Thursday, April 5, 2007


For the past few months I've noticed that things that used to matter a great deal to me no longer seem important. I've stepped way back on responsibility around the house. I used to be such a fanatic about everything but now it seems that none of the old stuff matters. My sponsor tells me that I have responsibility ingrained in me but that at the current point in my life, I'm learning to have fun again and feel free.

Unfortunately, I've probably not been keeping up with things as I used to and have seen that a shift has occurred between the duties that I assume and that of my spouse. Last night we discussed that at length. She senses that I want to get away from the pressures and confinement of the home. She's right about that. I don't want to work in the yard every Saturday or run household errands in my free time. Instead, I want to have time to think and have started liking being by myself and comfortable with myself more and more. I'm beginning to realize that I'm really an okay person. These are positive steps for me.

At the same time, if I'm going to be a partner in the marriage, then I need to step up and do my part. We're at different places in our recovery which makes things more difficult. I'm working the steps and she hasn't begun yet. I'm feeling as if a load has been lifted from me, and she still feels depressed and absorbed with the past. These aren't bad things just an indication of differences in where we are in our respective programs. Last night, we decided that clearer communication would help. So we agreed to tell each other when the balance has swung too far to one side or the other. If I'm not doing enough, then I need to be reminded. If I'm feeling too controlled then I need to remind her. I think that it's a good compromise and one that will keep us both from feeling resentment.

"At the beginning of recovery a man will take, as a rule, one of two directions. He may either plunge into a frantic attempt to get on his feet in business, or he may be so enthralled by his new life that he talks or thinks of little else. In either case certain family problems will arise. With these we have had experience galore." from Alcoholics Anonymous


  1. Hello, my new friend Syd... I can certainly relate to this and many of your posts! As for your comment to me today- YUP, that was me, so afraid or rejection/abandonment that I would 'take hostages'! If you were my friend then you had to be forever...never leave me! Then of course when I smothered you and you left I could say "see, I knew you'd leave me!"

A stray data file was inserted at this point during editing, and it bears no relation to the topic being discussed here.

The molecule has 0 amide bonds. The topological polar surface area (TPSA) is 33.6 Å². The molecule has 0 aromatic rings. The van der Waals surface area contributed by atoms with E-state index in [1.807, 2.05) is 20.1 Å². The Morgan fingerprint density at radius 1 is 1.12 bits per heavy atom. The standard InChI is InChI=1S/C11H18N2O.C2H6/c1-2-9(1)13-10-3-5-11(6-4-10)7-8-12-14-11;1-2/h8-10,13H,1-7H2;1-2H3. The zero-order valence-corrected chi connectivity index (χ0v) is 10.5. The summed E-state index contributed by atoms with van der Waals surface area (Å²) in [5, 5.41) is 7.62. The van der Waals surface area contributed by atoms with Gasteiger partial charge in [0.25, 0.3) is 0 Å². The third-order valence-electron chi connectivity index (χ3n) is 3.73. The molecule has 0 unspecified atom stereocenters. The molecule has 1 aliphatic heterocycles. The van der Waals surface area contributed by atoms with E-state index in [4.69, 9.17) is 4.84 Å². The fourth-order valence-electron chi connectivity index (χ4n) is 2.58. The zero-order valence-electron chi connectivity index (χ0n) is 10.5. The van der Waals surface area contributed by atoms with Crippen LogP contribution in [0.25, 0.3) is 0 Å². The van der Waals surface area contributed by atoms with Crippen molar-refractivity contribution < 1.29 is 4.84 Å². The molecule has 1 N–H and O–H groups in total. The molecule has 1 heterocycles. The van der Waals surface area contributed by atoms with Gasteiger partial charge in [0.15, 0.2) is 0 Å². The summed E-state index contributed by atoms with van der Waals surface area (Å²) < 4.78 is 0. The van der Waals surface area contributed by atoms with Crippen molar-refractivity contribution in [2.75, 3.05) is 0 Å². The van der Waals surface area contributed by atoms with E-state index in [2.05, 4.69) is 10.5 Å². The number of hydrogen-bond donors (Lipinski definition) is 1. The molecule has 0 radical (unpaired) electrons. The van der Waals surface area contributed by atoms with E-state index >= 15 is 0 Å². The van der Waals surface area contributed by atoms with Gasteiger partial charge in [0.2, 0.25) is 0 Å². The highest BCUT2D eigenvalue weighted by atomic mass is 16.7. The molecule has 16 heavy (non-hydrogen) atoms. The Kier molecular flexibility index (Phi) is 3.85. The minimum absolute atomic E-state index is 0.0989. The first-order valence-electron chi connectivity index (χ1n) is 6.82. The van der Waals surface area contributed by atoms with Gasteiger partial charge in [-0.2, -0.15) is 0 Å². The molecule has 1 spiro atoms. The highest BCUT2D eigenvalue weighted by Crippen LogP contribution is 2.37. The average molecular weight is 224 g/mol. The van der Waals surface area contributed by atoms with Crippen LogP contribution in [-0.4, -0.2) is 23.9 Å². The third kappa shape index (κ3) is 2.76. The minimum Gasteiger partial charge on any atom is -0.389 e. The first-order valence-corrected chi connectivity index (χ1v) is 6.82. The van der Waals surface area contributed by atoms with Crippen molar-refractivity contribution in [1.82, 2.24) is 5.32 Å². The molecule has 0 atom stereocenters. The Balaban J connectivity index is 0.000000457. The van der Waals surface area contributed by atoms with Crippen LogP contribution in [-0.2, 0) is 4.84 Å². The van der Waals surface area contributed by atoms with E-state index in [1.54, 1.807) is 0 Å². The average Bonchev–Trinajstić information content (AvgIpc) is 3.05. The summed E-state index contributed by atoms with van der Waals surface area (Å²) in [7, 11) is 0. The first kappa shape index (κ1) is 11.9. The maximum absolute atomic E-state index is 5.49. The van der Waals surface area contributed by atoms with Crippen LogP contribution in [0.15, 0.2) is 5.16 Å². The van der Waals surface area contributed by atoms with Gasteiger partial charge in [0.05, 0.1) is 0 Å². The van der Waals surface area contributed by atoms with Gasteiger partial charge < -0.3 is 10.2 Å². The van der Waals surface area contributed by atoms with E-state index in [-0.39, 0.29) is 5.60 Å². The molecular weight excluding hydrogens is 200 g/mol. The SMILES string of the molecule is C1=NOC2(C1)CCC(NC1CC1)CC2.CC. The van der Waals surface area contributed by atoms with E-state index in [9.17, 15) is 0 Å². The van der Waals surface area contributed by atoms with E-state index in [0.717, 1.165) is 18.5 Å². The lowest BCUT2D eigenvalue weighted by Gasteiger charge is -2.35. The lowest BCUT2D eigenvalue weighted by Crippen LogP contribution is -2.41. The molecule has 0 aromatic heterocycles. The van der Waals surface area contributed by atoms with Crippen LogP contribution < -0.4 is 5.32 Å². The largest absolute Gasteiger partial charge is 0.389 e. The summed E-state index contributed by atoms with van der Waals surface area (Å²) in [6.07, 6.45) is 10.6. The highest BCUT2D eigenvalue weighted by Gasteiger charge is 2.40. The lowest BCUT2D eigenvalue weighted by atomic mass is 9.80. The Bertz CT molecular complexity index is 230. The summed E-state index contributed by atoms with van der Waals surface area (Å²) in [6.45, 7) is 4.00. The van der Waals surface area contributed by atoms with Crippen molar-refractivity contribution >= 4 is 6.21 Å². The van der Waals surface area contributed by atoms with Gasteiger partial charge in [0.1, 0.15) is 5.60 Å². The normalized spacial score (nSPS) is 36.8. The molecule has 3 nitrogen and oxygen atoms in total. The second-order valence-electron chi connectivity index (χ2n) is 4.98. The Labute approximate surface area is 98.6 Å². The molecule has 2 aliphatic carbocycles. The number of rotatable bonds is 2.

You really sound like you are taking care of you, and that can only be good for the relationship as a whole!

  2. Hi Syd,
    To quote a line from "My Fair Lady" by Rex Harrison: "By God, I think he's (she's) got it! You are right, however, in trying to find a good balance for yourself that will be acceptable to your partner! Great sharing. Thanks for your heart! Keep on keeping on.

  3. I can sooo relate...since this is a spiritual program I find myself giving priority to things with "depth and weight" and saying hell with the rest. I have to work at finding the balance too, so I can apply the principles in all my affairs. I wish I could be all about God and my recovery and then I realize I have to grocery shop or go out back and clean up the dog poop. Ah life on life's terms...its great at keeping me humble.

  4. I have no idea how al anons put up with alcoholics. I would not want to go out with a male version of me! I prefer non alcoholics.
    I had no idea you were so new to al anon. I thought you'd been doing a good while now. Alcoholics are pretty resentful people. Defensive, persecution complex, inferior, arrogant, unteachable!!! You name it!
    THAT'S why I don't know how non alcoholics put up with them. They must have more patience or something. Or be very attached. I dunno.

    OF COURSE you are a nice guy syd!!
    I knew that! Jeez, that's a shame if you are having difficulty seeing that about yourself. There are ! Plenty of crummy people in the world, and you are NOT one of them!
    Don't believe what the alcoholic projects onto you. They do not see 'you'. They see only their very personal neuroses, projected onto you. Which is a shame. But never mind. Alcoholics are very sick people you know. And its a very serious mental illness. Even the ones who take their recovery very seriously, have to work against overwhelming irrational moods when the appropriate trigger randomly appears!

    I am always AMAZED at how patient al anons are. I just don't have those levels of patience and tolerance. There's fault on both sides of course as there always is. But by an large I just think you need the patience of a saint to be involved with an alky. But what do I know. Ive only been able to see It from this side of the fence..

    Yeah the re evaluating who does what sounds like a good thing. Change is always afoot when you embark on recovery of some sort. Just when you get used to the internal landscape, it all moves around again! No peace for the wicked! It all sounds good though!


Let me know what you think. I like reading what you have to say.